Living in Melbourne, an amazing city but one where I did feel some pressure to look constantly good everyday (possibly a southside thing) – we’re talking regular manicure, pedicure, hair appointments, facials, waxing (you name it, it’s done), tanning, eyebrows, and more. As I previously worked in a job where the women there were verging on obsessive with looking good, I spent (too) much of my hard earned cash on such things.
Well not anymore. As a freelancer, these things just had to stop and only the bare essentials now happen - those items that I need to do to feel respectable, comfortable and confident - but the fortnightly mani/pedi with shellac just had to stop.
Thankfully in Berlin, you can get your hair done more affordably. A hair appointment in Australia for cut/colour used to set me back approx. AUD$180-$225 per session. I can’t even imagine paying that much these days! As a freelancer, I only get my hair done when I absolutely need to. When you’re working from home, unless I’m on a video call, I don’t need to have straightened my hair :)
Forget also all of the expensive beauty products too for a while and get back to the basics. I’ve been exploring various low-budget and homemade options in the last year as a way to keep costs down – coconut oil has many purposes – and have simplified my entire beauty routine, which is also great for when I travel and ultimately become a digital nomad in the near future.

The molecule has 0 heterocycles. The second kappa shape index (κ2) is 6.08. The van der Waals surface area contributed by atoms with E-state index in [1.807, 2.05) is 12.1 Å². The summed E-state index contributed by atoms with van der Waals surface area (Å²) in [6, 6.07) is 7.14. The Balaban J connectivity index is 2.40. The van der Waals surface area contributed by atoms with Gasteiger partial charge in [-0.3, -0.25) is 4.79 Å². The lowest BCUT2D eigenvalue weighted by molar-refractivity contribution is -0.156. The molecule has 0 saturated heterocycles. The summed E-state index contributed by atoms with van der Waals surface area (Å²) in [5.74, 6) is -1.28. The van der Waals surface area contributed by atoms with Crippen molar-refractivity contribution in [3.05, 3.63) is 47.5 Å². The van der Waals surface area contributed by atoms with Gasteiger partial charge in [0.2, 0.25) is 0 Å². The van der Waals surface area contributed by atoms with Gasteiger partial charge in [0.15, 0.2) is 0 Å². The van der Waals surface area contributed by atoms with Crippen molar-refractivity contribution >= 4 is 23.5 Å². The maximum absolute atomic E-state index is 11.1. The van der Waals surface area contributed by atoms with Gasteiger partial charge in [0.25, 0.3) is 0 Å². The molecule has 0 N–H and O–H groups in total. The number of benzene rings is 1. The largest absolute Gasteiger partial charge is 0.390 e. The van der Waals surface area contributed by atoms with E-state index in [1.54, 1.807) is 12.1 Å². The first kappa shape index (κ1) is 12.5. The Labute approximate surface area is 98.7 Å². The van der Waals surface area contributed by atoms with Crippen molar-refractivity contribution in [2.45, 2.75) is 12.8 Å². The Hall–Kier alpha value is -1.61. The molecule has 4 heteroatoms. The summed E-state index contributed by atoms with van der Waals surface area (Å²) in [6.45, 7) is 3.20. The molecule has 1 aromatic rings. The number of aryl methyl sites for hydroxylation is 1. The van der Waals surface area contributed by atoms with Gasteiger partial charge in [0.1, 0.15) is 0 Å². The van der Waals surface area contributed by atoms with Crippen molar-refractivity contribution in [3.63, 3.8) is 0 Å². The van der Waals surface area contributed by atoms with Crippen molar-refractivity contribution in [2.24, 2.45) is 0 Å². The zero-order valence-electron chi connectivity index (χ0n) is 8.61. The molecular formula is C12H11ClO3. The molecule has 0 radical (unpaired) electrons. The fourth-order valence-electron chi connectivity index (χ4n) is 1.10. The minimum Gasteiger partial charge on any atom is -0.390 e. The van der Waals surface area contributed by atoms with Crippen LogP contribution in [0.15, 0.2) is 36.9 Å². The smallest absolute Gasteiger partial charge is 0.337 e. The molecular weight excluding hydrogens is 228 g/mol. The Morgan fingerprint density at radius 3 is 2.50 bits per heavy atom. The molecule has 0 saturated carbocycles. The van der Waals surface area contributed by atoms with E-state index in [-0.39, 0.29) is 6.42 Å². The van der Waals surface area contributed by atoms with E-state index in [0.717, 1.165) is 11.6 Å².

Don’t worry, you don’t need to let yourself go as a freelancer, but you do need to rethink just how many of these beauty items you really need anymore and how much of it was just from pressure within your old working environment.
2) Rethink your groceries
I used to live in a rather trendy and wealthy area of Melbourne, where the food selection was diverse and considerable, jam-packed with all kinds of speciality items and health-focused products. I had grown accustomed to fancy spices, exotic fruits, high-quality meats, and expensive items from my local health food store. I had a very reasonable grocery spend each week (much less than some of my friends) but it was very relative to my income of the time. I planned all my meals and loved to cook. Since becoming freelancer though, those cooking skills have been put to the test – not only because Germany’s food selection is slightly different to what I’m used to, but namely because I have had to restrict my weekly grocery spend considerably.